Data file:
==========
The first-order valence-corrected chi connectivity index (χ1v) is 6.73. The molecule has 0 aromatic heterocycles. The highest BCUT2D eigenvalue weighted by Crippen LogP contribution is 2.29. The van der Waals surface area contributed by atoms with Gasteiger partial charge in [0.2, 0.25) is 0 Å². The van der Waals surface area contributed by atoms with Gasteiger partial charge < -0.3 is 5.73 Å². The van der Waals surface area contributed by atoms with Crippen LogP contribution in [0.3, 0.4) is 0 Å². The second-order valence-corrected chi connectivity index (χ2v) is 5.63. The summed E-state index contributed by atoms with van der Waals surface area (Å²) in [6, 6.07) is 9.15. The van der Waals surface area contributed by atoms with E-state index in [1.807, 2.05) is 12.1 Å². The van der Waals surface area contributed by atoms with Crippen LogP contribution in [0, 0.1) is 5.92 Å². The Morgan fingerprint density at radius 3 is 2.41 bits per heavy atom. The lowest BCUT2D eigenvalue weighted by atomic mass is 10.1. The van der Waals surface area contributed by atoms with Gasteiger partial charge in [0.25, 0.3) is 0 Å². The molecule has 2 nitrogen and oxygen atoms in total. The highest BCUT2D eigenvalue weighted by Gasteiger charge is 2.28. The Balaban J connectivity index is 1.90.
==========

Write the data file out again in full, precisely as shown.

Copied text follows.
The first-order valence-corrected chi connectivity index (χ1v) is 6.73. The molecule has 0 aromatic heterocycles. The highest BCUT2D eigenvalue weighted by Crippen LogP contribution is 2.29. The van der Waals surface area contributed by atoms with Gasteiger partial charge in [0.2, 0.25) is 0 Å². The van der Waals surface area contributed by atoms with Gasteiger partial charge < -0.3 is 5.73 Å². The van der Waals surface area contributed by atoms with Crippen LogP contribution in [0.3, 0.4) is 0 Å². The second-order valence-corrected chi connectivity index (χ2v) is 5.63. The summed E-state index contributed by atoms with van der Waals surface area (Å²) in [6, 6.07) is 9.15. The van der Waals surface area contributed by atoms with E-state index in [1.807, 2.05) is 12.1 Å². The van der Waals surface area contributed by atoms with Crippen LogP contribution in [0, 0.1) is 5.92 Å². The Morgan fingerprint density at radius 3 is 2.41 bits per heavy atom. The lowest BCUT2D eigenvalue weighted by atomic mass is 10.1. The van der Waals surface area contributed by atoms with Gasteiger partial charge in [0.25, 0.3) is 0 Å². The molecule has 2 nitrogen and oxygen atoms in total. The highest BCUT2D eigenvalue weighted by Gasteiger charge is 2.28. The Balaban J connectivity index is 1.90.